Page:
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Cove Infant School

Reading

READING

 

We believe that reading is a partnership between the school, home and our wider community.

 

“Reading is a life skill it feeds children’s imagination and opens up a treasure house of wonder and joy for curious minds.” 

(The National Curriculum 2013.)

 

Year R

 

Reading is integral to our rich and diverse curriculum and begins as soon as children enter our school in Year R developing their use of language through role play, familiar stories, storytelling and child initiated play.

 

Phonics is key to successful reading. Our early readers will begin their reading journey

through the structure of the ‘Letters and Sounds’ programme. Initial  sounds of the

alphabet are taught and used in a variety of ways to enable  children to blend sounds

together to read individual words. As the children progress through the year they learn

to recognise and read digraphs (/oo/ /ai/) and trigraphs (/igh/ /ear/) as they develop their

fluency to read whole sentences. Running alongside the teaching of phonics children improve

their visual memory skills and sight vocabulary by learning key words that cannot be read

phonetically e.g. was, the, said.

 

Year 1

 

Children enrich and enhance their love of reading by broadening and deepening their experiences through different genres which further develops their fluency and understanding.

 

The reading journey continues in Year 1 building on the phonics foundation taught in Year R by learning alternative phonic patterns (e.g. play / plane / rain) and being able to apply this strategy to decode unfamiliar words. Children expand their knowledge of different word uses and how it affects the meaning and their understanding of the text; such as tenses being changed by suffixes e.g. jump – jumping – jumped.

 

Daily reading and re-reading of familiar texts improves children’s fluency enabling them to be confident readers who can discuss and share their opinions are, wherever possible, integrated within the current project.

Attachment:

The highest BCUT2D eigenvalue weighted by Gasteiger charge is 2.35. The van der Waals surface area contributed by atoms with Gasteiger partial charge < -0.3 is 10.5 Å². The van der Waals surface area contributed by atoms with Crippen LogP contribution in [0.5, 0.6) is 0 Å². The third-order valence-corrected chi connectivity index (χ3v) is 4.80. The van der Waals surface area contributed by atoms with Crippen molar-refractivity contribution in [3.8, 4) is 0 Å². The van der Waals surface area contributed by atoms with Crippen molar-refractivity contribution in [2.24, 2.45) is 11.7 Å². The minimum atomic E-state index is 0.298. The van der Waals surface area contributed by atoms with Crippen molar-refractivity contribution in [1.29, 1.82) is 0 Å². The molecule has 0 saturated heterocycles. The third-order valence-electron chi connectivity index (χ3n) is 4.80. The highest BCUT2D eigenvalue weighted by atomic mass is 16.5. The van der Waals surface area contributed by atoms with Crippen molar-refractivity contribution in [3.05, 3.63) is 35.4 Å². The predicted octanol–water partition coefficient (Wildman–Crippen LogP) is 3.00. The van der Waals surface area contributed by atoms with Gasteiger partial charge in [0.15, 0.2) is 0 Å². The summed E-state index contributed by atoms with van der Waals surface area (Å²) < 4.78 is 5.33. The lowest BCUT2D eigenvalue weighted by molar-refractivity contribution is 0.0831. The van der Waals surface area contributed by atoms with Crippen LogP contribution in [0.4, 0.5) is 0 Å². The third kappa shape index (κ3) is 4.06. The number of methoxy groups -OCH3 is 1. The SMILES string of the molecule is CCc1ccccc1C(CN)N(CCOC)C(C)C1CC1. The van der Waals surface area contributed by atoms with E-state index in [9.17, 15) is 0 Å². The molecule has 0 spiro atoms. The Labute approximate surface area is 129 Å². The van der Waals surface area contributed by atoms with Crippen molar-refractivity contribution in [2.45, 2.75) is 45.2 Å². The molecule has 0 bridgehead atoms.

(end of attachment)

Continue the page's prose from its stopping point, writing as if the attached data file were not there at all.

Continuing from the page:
Our Reading Strategies

- Sound out and blend the word.

- Chunk longer words into syllables.

- Skip the word and then go back.

- Read the sentence again and check it makes sense!

 

Children enrich and enhance their love of reading by broadening and deepening their experiences through different genres which further develops their fluency and understanding.

 

 

Phonics is key to successful reading. Our early readers will begin their reading journey through the structure of the ‘Letters and Sounds’ programme. Initial sounds of the alphabet are taught

and used in a variety of ways to enable children to blend sounds together to read individual words.

As the children progress through the year they learn to recognise and read digraphs (/oo/ /ai/)

and trigraphs (/igh/ /ear/) as they develop their fluency to read whole sentences.

 

Running alongside the teaching of phonics children improve their visual memory skills and

sight vocabulary by learning key words that cannot be read phonetically e.g. was, the, said.

 

 

Year 2

 

Throughout Year 2 children continue to develop an increased independence of the application of reading strategies, as well as their ability to make sense of what they have read and through the use of inference, gain knowledge and understanding of meaning beyond the text.

 

Building on their previous phonic knowledge children learn about the most

frequently used rules that govern word construction and use, such as suffixes,

plurals and word exceptions. Children extend their knowledge and understanding

of how tenses are changed by endings in words e.g. -ness / -ful / -less / -ly and

that some words can be spelt in different ways, their/there/they’re, and begin to

understand their use in different contexts.

 

Children are introduced to increasingly complex texts that create a sense of

suspense, humour and interest which strengthens and sustains their stamina to read at length.

 

By the end of Year 2 children are increasingly using their reading skills to research, refine and present their findings to a range of audiences.